The Montreal Convention is the third international convention in recent years dealing with the problem of the disruption of civil aviation by terrorism, hijacking, personal acts of violence and the destruction or interference with aviation facilities. The other related conventions are the Tokyo Convention on Offences and Certain Other Acts Committed on Board Aircraft, which was implemented by the Civil Aviation (Offenders on International Aircraft) Act 1970, and the Hague Convention for the Suppression of Unlawful Seizure of Aircraft implemented by the Crimes (Hijacking of Aircraft) Act 1972.
Australia is one of the world’s principal aviation nations and accordingly played its part in the formation of the Montreal Convention in 1971. The main purposes of the Bill are to approve ratification by Australia of the convention, to make provisions in Australia for the offences created by the convention, to provide the necessary procedures with respect to the detention and custody of offenders and for their prosecution. There is also provision for the holding of a preliminary inquiry into the facts relating to the offences, as provided by article 6 of the convention, the findings of which are, under the convention, to be reported to other interested parties.
The offences created by the convention are enumerated in article I. As the English text of the convention its set out in the Schedule to the Bill i need not detail those offences. It is, I think, sufficient to say that sub-clause 7. (1) of the Bill, which creates the offences for Australia, has adopted the language of the convention in its entirety.
At the same time, however, the opportunity has been taken to extend the scope of operation of the Bill beyond that of the convention, where the interests of Australia are considered to require that extension. Accordingly sub-clause 7. (2) of the Bill applies to offences committed by Australian citizens anywhere in the world and to offences involving either Australian Government or visiting government aircraft. The convention is, of course, confined to offences in relation to civil aviation only.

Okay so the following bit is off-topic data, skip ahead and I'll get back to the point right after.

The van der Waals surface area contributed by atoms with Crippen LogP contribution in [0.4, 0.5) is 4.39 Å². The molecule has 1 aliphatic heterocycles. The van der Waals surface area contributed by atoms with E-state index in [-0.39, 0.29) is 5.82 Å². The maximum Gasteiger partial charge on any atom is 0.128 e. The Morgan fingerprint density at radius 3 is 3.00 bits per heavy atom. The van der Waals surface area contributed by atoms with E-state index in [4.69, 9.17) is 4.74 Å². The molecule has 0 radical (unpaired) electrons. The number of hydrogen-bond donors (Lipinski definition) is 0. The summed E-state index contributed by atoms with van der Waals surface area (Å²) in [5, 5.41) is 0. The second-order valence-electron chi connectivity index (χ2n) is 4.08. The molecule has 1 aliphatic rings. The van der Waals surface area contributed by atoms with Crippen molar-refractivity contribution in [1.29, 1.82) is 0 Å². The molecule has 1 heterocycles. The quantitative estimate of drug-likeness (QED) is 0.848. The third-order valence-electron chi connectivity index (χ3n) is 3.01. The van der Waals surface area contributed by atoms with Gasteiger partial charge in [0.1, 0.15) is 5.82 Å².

Article 3 of the convention requires that the offences be made punishable by severe penalties of imprisonment for 14 years and vides that the 2 more serious offences carry penalties of imprisonment for 14 years and the other 3 offences penalties of imprisonment for 7 years. Those penalties are substantially the same as those provided in the Crimes (Aircraft) Act 1963.
The remaining provisions of the Bill create the necessary machinery for dealing with offenders. In view of the fact that the Montreal Convention is, except for the provisions creating the offences, identical in terms with the Hague Convention, the provisions of the present Bill are for all practical purposes the same as those of the Crimes (Hijacking of Aircraft) Act 1972.
A further consequence of that identity of terms is that additional provisions will be required to implement the terms of article 8 which permits the use of the Montreal Convention as a basis for extradition in appropriate cases. Accordingly the earliest opportunity will be taken to introduce amendments to the Extradition (Commonwealth Countries) and Extradition (Foreign States) Acts. The amendments will be very similar to the amendments made to those Acts last year for the purpose of implementing the Hague Convention. This Bill will enable Australia to take a further important step in the protection of aviation in Australia and elsewhere.